10. 'Works in everything' N140 load for 6.5x47?

    Double post.
  11. 'Works in everything' N140 load for 6.5x47?

    Quite the contrary Matt, I would say it is through experience I would say what I said and also have the data and results to back it up. Lets take a look at your example for the 6.5x47 Lapua, a cartridge I would say I have quite a lot of experience of but this would also apply to all calibers equally. They guys who make powder simply can't make it consistently enough for us to have these 'sweet spots' you talk about while maintaining a good level of accuracy and just as importantly consistency. For example, 37.5gr of RL15 is highly likely to differ from batch to batch, at the least it might require some seating depth tuning to bring different batches within a common level of accuracy but quite often it will need a new optimum charge weight to be established. Here is an example of what I say from very recent experience, I have also seen it numerous times both with my own and others rifles, some I built, others I didn't but the theme remains the same. The targets below are from my benchrest gun which is chambered in 6.5x47 and shooting 140 Hybrids. This first test was conducted in early September using a new unopened tub of H4350. At the time I only had that one tub of H4350 so I developed the load via an OCW and then seating depth testing, in the end the rifle was shooting in the low 0.2s for 5 shots at 100yds. When I say low 0.2s I dont mean it shot one group, my figures are based on 4x 5 shot aggregates to conclude ultimate accuracy. I use 3 shot groups for OCW testing as there are enough shots to show a trend. The rifle then shot very well in the final round of the UKBRA 1000yd benchrest championship. Because I had only one tub of H4350 at the time of developing this load I knew I would need to get enough new powder to see me through the winter 600yd championship. I ordered 5 tubs of H4350, as expected when they arrived they were a different batch to the first one so the same OCW test needed to be repeated followed by a further seating depth test. All my load development is conducted in the same manner at the same range on the same bench etc, I shoot using wind flags and without doubt my process is consistent and repeatable. Comparing the two targets the difference in the powder is clear to see, nothing else in the tests changed, my gun set-up takes out of the equation shooter error. The load that was optimised from the first target ended up being 40.7gr H4350 with a CBTO of 2.140" The load that was optimised from the second target ended up being 40.0gr H4350 with a CBTO of 2.130" The second load shot just as well as the first in terms of ultimate accuracy with a 5 shot agg of low 0.2s This is just a very up-to-date example but I could show or tell you about many more. Just look at the difference in accuracy between the first targets groups at 40.6 and 40.8 and compare them to the second targets groups for the same charge weight of the same powder but a different batch! Just how much would this change your sweet 37.5gr of RL15 you mention? In fact, which batch of 37.5gr actually showed this accuracy among the many different ones Alliant have produced? In the summer I was running a 6 Dasher barrel on this same gun and I was running 33.7gr Varget, the rifle was producing the same level of accuracy, 5 shots agging around 0.250". With a new batch of Varget I loaded a test using the same charge weight and seating depth, the same gun under all the same conditions was now agging in the 0.5s - once I re-tested and adjusted for this new batch of powder the rifle was back shooting the same groups again. As I said, I could quote you numerous examples of this and to be honest any number of high level shooters would tell you the same. That you haven't experience of this level of load development it doesn't mean the same is true of others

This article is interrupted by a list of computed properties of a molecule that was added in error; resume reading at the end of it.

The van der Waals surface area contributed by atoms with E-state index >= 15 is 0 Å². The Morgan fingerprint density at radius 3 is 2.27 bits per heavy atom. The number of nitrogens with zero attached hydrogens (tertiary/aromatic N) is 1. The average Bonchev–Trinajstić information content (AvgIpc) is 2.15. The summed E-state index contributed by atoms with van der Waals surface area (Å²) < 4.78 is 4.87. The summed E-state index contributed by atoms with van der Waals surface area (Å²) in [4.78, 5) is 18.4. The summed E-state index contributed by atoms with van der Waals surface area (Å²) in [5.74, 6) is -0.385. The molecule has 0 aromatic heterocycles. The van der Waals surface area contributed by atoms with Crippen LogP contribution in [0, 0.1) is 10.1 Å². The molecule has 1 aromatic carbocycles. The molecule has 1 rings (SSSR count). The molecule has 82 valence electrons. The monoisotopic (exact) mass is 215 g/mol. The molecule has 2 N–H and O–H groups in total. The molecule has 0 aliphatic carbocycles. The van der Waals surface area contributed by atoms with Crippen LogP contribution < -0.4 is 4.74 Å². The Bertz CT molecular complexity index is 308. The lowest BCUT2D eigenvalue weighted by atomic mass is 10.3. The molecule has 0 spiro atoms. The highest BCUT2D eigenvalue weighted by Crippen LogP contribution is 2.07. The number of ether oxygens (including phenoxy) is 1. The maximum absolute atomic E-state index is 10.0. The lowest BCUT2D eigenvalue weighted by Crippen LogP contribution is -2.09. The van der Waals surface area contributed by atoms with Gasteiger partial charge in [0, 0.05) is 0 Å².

12. 'Works in everything' N140 load for 6.5x47?

    Worked as in it made a bang and a bullet left the barrel? I guess if 'works' is used in the loosest term then you have a point but for anyone looking to get the best from their particular rifle then no, random load data doesn't work consistently across enough rifles to make it a valid process. Anyone who thinks that a fixed powder charge of any powder with a bullet seated at a fixed OAL will deliver the best results over a wide range of different barrels simply hasn't done enough load developing
  13. 'Works in everything' N140 load for 6.5x47?

    Can there really be such a thing? Considering the differences I see between batches of the same powder I think the idea is little more than a fantasy.
  14. RFD transfer rules

    Could you be a bit more specific as to the wording within the Firearms Act that covers this topic as far as you understand.